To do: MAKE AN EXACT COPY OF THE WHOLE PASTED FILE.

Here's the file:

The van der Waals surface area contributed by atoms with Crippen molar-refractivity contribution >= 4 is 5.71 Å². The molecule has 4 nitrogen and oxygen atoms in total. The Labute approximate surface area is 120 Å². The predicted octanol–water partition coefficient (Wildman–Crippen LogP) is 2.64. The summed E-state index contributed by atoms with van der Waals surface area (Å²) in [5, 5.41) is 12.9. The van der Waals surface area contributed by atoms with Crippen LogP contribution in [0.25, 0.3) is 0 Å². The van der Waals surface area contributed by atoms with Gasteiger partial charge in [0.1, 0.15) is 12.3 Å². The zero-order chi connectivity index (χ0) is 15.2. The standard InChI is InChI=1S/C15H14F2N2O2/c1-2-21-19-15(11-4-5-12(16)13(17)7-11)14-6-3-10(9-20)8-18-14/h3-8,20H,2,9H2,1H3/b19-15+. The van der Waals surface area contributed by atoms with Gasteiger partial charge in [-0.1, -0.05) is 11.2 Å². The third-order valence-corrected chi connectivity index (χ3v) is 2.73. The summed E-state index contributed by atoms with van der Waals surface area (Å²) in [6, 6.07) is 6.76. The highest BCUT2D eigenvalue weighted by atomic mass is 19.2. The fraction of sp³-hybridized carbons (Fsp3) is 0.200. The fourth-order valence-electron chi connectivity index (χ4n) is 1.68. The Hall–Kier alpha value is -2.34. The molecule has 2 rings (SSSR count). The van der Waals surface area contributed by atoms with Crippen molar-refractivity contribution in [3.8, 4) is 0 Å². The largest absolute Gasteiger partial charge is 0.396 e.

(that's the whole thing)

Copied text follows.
The van der Waals surface area contributed by atoms with Crippen molar-refractivity contribution >= 4 is 5.71 Å². The molecule has 4 nitrogen and oxygen atoms in total. The Labute approximate surface area is 120 Å². The predicted octanol–water partition coefficient (Wildman–Crippen LogP) is 2.64. The summed E-state index contributed by atoms with van der Waals surface area (Å²) in [5, 5.41) is 12.9. The van der Waals surface area contributed by atoms with Crippen LogP contribution in [0.25, 0.3) is 0 Å². The van der Waals surface area contributed by atoms with Gasteiger partial charge in [0.1, 0.15) is 12.3 Å². The zero-order chi connectivity index (χ0) is 15.2. The standard InChI is InChI=1S/C15H14F2N2O2/c1-2-21-19-15(11-4-5-12(16)13(17)7-11)14-6-3-10(9-20)8-18-14/h3-8,20H,2,9H2,1H3/b19-15+. The van der Waals surface area contributed by atoms with Gasteiger partial charge in [-0.1, -0.05) is 11.2 Å². The third-order valence-corrected chi connectivity index (χ3v) is 2.73. The summed E-state index contributed by atoms with van der Waals surface area (Å²) in [6, 6.07) is 6.76. The highest BCUT2D eigenvalue weighted by atomic mass is 19.2. The fraction of sp³-hybridized carbons (Fsp3) is 0.200. The fourth-order valence-electron chi connectivity index (χ4n) is 1.68. The Hall–Kier alpha value is -2.34. The molecule has 2 rings (SSSR count). The van der Waals surface area contributed by atoms with Crippen molar-refractivity contribution in [3.8, 4) is 0 Å². The largest absolute Gasteiger partial charge is 0.396 e.